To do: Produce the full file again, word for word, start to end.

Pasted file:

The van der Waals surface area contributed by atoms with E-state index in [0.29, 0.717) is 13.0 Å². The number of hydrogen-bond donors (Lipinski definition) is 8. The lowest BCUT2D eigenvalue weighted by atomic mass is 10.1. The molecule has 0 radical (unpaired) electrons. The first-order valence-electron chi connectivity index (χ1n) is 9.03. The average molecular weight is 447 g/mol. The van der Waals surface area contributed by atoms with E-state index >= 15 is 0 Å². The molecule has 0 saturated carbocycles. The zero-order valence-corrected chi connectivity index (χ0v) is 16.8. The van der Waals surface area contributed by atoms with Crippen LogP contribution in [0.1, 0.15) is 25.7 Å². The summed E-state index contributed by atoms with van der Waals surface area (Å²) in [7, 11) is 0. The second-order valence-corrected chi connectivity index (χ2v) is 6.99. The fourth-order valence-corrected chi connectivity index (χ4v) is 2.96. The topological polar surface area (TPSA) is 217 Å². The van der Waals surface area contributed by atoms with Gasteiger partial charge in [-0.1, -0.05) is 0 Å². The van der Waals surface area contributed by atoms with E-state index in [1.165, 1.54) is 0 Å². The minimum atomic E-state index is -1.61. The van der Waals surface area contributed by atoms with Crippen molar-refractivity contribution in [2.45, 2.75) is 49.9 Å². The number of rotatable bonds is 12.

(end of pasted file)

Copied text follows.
The van der Waals surface area contributed by atoms with E-state index in [0.29, 0.717) is 13.0 Å². The number of hydrogen-bond donors (Lipinski definition) is 8. The lowest BCUT2D eigenvalue weighted by atomic mass is 10.1. The molecule has 0 radical (unpaired) electrons. The first-order valence-electron chi connectivity index (χ1n) is 9.03. The average molecular weight is 447 g/mol. The van der Waals surface area contributed by atoms with E-state index >= 15 is 0 Å². The molecule has 0 saturated carbocycles. The zero-order valence-corrected chi connectivity index (χ0v) is 16.8. The van der Waals surface area contributed by atoms with Crippen LogP contribution in [0.1, 0.15) is 25.7 Å². The summed E-state index contributed by atoms with van der Waals surface area (Å²) in [7, 11) is 0. The second-order valence-corrected chi connectivity index (χ2v) is 6.99. The fourth-order valence-corrected chi connectivity index (χ4v) is 2.96. The topological polar surface area (TPSA) is 217 Å². The van der Waals surface area contributed by atoms with Gasteiger partial charge in [-0.1, -0.05) is 0 Å². The van der Waals surface area contributed by atoms with E-state index in [1.165, 1.54) is 0 Å². The minimum atomic E-state index is -1.61. The van der Waals surface area contributed by atoms with Crippen molar-refractivity contribution in [2.45, 2.75) is 49.9 Å². The number of rotatable bonds is 12.